Researchers conducted a novel phase I clinical trial to evaluate the safety and feasibility of allogeneic, anti-B-cell maturation antigen (BCMA) chimeric antigen receptor (CAR) T-cell therapy in patients with relapsed/refractory multiple myeloma. Early data showed that 56% of patients responded, with 35% having a good partial response. This study suggests allogeneic CAR T-cell therapy may be a safe, viable treatment for relapsed and refractory multiple myeloma.
Multiple myeloma is an incurable cancer, though treatment advancements have significantly progressed. New medications combined with autologous hematopoietic cell transplantation (HCT) and autologous CAR T-cell therapy have contributed to longer patient survival. However, relapse hinders survivorship due to diminishing effectiveness of each subsequent treatment.
CAR-T cell therapy has traditionally used autologous products, but this approach requires weeks to generate the product, and, in some instances, is not feasible due to the severity of patient disease. This study evaluated the use of an allogeneic CAR T-cell therapy product, called ALLO-715, that targets BCMA on certain cells, which is a common marker used in treating multiple myeloma. This trial aimed to determine if ALLO-715, the first allogeneic BCMA-targeted cell therapy, is safe and feasible, exploring optimal dosing. Additionally, this study included a new strategy for lymphodepletion called ALLO-647, which is a way to prepare the body to accept the CAR T-cells.
The study cohort includes adult patients with relapsed/refractory multiple myeloma that have received at least 3 previous lines of therapy. Patients with donor-specific antibodies to the ALLO-715 product were excluded.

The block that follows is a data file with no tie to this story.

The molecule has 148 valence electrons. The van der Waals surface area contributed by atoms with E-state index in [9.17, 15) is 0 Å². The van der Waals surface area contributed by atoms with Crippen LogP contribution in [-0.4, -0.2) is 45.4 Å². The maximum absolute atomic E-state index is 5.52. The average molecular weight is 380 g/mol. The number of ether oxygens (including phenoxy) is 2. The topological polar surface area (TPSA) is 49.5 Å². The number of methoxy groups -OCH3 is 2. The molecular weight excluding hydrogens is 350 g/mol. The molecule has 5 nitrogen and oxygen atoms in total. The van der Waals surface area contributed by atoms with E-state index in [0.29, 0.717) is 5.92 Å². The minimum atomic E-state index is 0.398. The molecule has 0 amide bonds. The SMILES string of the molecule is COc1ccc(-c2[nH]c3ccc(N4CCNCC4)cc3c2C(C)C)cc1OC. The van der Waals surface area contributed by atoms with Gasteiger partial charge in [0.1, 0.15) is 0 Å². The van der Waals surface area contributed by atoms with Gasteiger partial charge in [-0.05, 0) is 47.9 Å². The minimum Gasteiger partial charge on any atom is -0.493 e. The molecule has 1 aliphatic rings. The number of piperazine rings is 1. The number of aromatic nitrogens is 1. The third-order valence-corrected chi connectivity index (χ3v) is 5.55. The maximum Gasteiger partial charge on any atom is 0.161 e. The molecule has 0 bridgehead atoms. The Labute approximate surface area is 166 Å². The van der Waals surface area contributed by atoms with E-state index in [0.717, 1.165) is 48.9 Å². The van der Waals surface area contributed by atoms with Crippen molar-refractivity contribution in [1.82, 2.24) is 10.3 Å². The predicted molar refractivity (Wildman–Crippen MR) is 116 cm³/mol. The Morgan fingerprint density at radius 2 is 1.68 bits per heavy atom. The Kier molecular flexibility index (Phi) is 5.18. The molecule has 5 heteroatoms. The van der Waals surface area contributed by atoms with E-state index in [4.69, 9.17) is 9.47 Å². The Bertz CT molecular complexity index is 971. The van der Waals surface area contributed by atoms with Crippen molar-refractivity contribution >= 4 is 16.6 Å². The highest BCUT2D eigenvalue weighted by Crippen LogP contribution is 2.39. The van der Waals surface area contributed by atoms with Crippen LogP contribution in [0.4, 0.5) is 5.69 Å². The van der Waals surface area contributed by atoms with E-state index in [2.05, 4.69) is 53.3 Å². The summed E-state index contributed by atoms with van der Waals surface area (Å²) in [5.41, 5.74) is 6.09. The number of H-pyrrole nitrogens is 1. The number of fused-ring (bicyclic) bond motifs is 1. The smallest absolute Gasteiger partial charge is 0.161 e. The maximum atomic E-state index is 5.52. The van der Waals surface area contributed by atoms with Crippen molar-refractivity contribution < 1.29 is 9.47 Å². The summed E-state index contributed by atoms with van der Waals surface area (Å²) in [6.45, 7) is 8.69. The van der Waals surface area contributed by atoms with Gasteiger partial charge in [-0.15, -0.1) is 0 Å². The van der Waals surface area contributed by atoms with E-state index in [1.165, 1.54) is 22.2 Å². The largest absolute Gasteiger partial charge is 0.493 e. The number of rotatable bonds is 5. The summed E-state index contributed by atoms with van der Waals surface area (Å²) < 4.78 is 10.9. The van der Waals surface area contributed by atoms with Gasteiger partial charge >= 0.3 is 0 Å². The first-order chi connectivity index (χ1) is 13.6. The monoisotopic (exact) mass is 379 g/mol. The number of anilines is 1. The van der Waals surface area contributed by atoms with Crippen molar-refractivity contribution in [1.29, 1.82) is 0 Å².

Patients received ALLO-715 at 1 of 4 possible dose levels. Before receiving ALLO-715, they were given ALLO-647 (anti-CD52 antibody) in combination with fludarabine and/or cyclophosphamide. Patients were separated into parts A, B, and C. Part A is still enrolling, but this publication includes interim results from 48 patients treated from September 10, 2019 – October 14, 2021. The median time from enrollment to the start of lymphodepletion was 5 days.
The results from the interim cohort showed that five patients didn’t proceed to lymphodepletion because of progressive disease, death, or acute events. The remaining patients (N=43) received ALLO-715, which was made from 3 healthy donors and stored for off-the-shelf use. Results showed 33 patients discontinued treatment: 24 due to progressive disease, 7 related to death, and 2 withdrew consent.
Adverse events were expected related to lymphodepletion. All patients reported at least 1 adverse event, including 88% reporting events grade 3 or higher. After ALLO-715, 10 patients died from disease progression or grade 5 infections. Cytokine release syndrome (CRS) occurred in 56% of patients with only 1 grade 3 or higher case. Events of potential neurotoxicity occurred in 14% of patients, and all cases were grade 1 or 2, not requiring treatment with steroids. No cases of graft-versus-host disease (GVHD) were reported.
More than half of the patient cohort responded to treatment (56%), with 35% having a very good partial response (VGPR) or better within a median follow-up of 10.2 months, as shown in the figure below. The level 3 dosage was selected to move forward with 17 additional patients for different lymphodepletion strategies, and 71% achieved a partial response or better. 25% of patients were in complete or stringent complete remission with a median response time of 16 days and a median response duration of 8.3 months.
The study showed early evidence of the feasibility and safety of ALLO-715 use for relapsed/refractory multiple myeloma patients, which don’t have many options for this incurable, aggressive disease. Allogeneic donor cells can be accessed quickly, reducing the wait time for patients needing effective treatment. The trial is still enrolling patients, but preliminary results show allogeneic CAR T-cell therapy may be a safe and viable option for multiple myeloma patients.
Mailankody S, et al., Published in Nature Medicine